Here is one noteworthy example. Back in 2018, before the introduction of sanctions against Huawei, the government of the Netherlands granted ASML a license to sell its most advanced EUV (Extreme Ultraviolet) lithography machine to a Chinese customer. This equipment uses a range of extreme ultraviolet wavelengths to make chips based on 10 nm (or smaller) tech processes. The Trump administration mounted an extensive campaign to block the Dutch chip manufacturing technology sale to China. As a result, in the summer of 2019 the Dutch government decided not to renew ASML’s export license, and the $150 million machine ended up not being shipped to China.
Huawei does not currently have its semiconductor manufacturing facilities. However, at the end of 2021, it was rumoured that the company was allegedly planning to build its first plant in Shenzhen together with SMIC, China's largest chipmaker.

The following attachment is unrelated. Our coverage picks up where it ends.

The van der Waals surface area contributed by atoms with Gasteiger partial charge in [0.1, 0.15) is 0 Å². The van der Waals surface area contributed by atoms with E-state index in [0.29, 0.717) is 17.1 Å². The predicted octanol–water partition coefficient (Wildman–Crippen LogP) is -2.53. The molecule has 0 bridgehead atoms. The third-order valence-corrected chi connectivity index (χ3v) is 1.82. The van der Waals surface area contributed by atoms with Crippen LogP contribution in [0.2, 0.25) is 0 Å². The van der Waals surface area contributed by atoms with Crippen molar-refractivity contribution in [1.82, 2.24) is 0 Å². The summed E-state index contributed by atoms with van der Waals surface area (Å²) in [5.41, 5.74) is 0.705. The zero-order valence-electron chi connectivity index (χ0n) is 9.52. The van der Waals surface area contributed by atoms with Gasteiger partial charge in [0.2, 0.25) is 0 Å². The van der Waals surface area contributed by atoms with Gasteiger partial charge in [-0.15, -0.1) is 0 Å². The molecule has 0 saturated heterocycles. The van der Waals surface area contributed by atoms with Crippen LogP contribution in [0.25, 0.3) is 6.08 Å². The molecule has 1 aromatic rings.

Additionally, microchip development and production necessitate other, still unparalleled, US technologies. These include the software by Cadence and Synopsys. China's Empyrean Software company is already developing its processor design software.
Now that Huawei has decided to become technologically independent from the US, there is no doubt that it will achieve that goal sooner or later. However, this may take years to attain. China is following in the footsteps of Japan and South Korea. They initially copied Western products and technologies before they learned to develop their technologies and set up their mass-scale manufacturing. The outcome is easy to predict: China will succeed. It bears reminding that in the middle of the 20th century, Americans and Europeans were making fun of Japanese and later South Korean cars. But these days these cars are driven by people all over the world.